Darren Thompson is an award-winning Native American flute player and educator from the Lac du Flambeau Ojibwe Reservation in Northern Wisconsin. His talent and hard work have brought him to perform at such venues as the Grand Opening of the Smithsonian’s National Museum of the American Indian, the National Indian Education Association, the National Congress of American Indians and the North American Indigenous Games, America’s largest American Indian cultural festival.
Thompson has released two albums, “The Song of Flower: Native American Songs from Ojibwe Country” and “Between Earth and Sky: Native American Flute Music Recorded in the Black Hills.” His music will appear in the upcoming feature Neither Wolf Nor Dog, set on the Pine Ridge Indian Reservation in South Dakota.
In 2016, Darren will be featured as one of the Crazy Horse Memorial’s main performers and as the opening act of Brulé’s summer concert series in the Black Hills of South Dakota, giving him the opportunity to share his music and culture with hundreds of thousands of people.
Thompson is also an organizer for the annual Black Hills Unity Concert each September. In an interview with ICTMN, Thompson discussed his career, meeting Ozzy Osbourne, the Black Hills musical events and why making yourself available is so important in the music industry.
You are making quite an impact in a the competitive music industry, how’d you do it?
I just believe in my music, its intention and enjoy taking it to any organization, business or community that demonstrates support to American Indian people and their culture. Everything else falls into place.
How are things going with the Black Hills Unity Concert?
The Black Hills Unity Concert is a growing event and I’m honored to be a part of it. It is a weekend-long event that not only highlights the talent from Indian Country, but the illegal taking of the Black Hills from the Lakota, Dakota, Nakota, and other Indigenous peoples that hold them sacred. So, that in itself is a conversation, but with numbers in the thousands and extensive media coverage, it is a conversation that is long overdue and growing in interest. We are currently organizing efforts to raise funds to host the event and booking acts to fill 3 days of stage time. People can find more about the concert and its intention here.
How did you get to be on a show with Ozzy Osbourne?
In October of 2015, I was the artist in residence at the Crazy Horse Memorial in the Black Hills of South Dakota and surprisingly during my residency he was scheduled to appear at the Memorial to do some filming with the History Channel and his son Jack.
They filmed his walk through the Indian Museum of North America and that included a conversation and impromptu demonstration of my music and instruments.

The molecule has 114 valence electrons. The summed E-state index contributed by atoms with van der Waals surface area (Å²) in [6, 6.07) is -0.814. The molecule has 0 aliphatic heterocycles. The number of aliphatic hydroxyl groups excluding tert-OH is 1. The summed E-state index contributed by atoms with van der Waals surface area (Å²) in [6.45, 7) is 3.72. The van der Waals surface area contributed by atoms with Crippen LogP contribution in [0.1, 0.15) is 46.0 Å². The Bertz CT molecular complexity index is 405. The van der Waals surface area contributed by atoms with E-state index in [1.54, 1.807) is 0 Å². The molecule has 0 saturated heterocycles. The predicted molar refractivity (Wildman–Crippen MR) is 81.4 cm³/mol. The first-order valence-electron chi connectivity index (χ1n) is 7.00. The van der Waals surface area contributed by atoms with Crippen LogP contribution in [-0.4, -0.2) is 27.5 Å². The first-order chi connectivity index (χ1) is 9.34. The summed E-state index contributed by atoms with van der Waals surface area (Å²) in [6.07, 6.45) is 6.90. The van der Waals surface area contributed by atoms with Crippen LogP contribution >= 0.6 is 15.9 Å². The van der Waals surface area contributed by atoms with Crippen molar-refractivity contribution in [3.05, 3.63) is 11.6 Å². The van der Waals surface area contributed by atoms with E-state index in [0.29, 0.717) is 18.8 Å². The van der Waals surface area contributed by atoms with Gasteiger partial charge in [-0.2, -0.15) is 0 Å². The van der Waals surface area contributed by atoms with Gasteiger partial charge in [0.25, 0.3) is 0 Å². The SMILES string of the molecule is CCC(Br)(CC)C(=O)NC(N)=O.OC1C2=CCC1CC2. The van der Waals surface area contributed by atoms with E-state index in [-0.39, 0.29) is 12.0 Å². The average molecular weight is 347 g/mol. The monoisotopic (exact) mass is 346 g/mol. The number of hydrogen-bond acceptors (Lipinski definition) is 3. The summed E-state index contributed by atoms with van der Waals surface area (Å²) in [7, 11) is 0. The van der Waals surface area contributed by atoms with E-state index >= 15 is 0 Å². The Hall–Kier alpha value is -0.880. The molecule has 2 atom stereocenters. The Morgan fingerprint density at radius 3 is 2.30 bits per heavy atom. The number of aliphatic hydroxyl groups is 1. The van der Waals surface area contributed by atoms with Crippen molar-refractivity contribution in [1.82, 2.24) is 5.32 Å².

Their reactions were pleasant and wanted to know more, of course, about my instruments and what I do. They picked up one of my albums, “The Song of Flower,” and listened to it while filming on their drive up the mountain. I am beyond thrilled that my music has that kind of impact on such a well-renowned family in the arts and entertainment industry.
What’s the toughest thing about the music industry and how can our fellow Native musicians succeed?
The toughest thing about the music industry is to be available. If people want to discuss an opportunity or to collaborate, respond immediately. Another important aspect to getting ahead is keeping things simple. I’ve secured over 160 performances in the summer months without the help of a booking agent or a publicist. No one can sell your music like you can. Believe in your product and others will as well.
What’s to come for you?
Right now, I want to give my all to what is looking like the most exciting summer of my musical career. What will come from that, I have no idea. I am approaching the idea of submitting to the Tonight Show with Jimmy Fallon and lining all my ducks in a row. I figured, why not? Why can’t Native American must be featured on that?
As a Native American flute player, it is my goal to share the history of the instruments not only through stories, but through song and that includes actual instruments that date back to the 1800s and beyond. So, not only do people hear about how long the instrument has been around, they see it and hear it. It puts things into perspective as to how beautiful the instrument is and that I am only a small part of who we are as a people.